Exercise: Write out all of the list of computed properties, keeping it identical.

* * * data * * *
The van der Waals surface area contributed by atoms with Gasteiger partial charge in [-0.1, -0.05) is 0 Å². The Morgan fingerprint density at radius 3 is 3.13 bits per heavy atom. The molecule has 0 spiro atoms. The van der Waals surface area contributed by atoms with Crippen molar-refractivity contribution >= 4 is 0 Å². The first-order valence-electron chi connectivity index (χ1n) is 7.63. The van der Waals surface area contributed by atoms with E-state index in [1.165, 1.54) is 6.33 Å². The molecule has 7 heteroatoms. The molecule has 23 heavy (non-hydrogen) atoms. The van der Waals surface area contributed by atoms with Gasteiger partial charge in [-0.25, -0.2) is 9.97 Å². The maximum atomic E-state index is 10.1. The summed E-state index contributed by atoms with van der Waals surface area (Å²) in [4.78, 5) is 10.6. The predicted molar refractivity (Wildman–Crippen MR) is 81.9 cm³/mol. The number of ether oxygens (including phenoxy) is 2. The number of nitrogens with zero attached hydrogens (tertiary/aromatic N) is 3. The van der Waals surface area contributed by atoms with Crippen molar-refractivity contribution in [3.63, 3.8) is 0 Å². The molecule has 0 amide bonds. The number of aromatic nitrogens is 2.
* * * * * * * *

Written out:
The van der Waals surface area contributed by atoms with Gasteiger partial charge in [-0.1, -0.05) is 0 Å². The Morgan fingerprint density at radius 3 is 3.13 bits per heavy atom. The molecule has 0 spiro atoms. The van der Waals surface area contributed by atoms with Crippen molar-refractivity contribution >= 4 is 0 Å². The first-order valence-electron chi connectivity index (χ1n) is 7.63. The van der Waals surface area contributed by atoms with E-state index in [1.165, 1.54) is 6.33 Å². The molecule has 7 heteroatoms. The molecule has 23 heavy (non-hydrogen) atoms. The van der Waals surface area contributed by atoms with Gasteiger partial charge in [-0.25, -0.2) is 9.97 Å². The maximum atomic E-state index is 10.1. The summed E-state index contributed by atoms with van der Waals surface area (Å²) in [4.78, 5) is 10.6. The predicted molar refractivity (Wildman–Crippen MR) is 81.9 cm³/mol. The number of ether oxygens (including phenoxy) is 2. The number of nitrogens with zero attached hydrogens (tertiary/aromatic N) is 3. The van der Waals surface area contributed by atoms with Crippen molar-refractivity contribution in [3.63, 3.8) is 0 Å². The molecule has 0 amide bonds. The number of aromatic nitrogens is 2.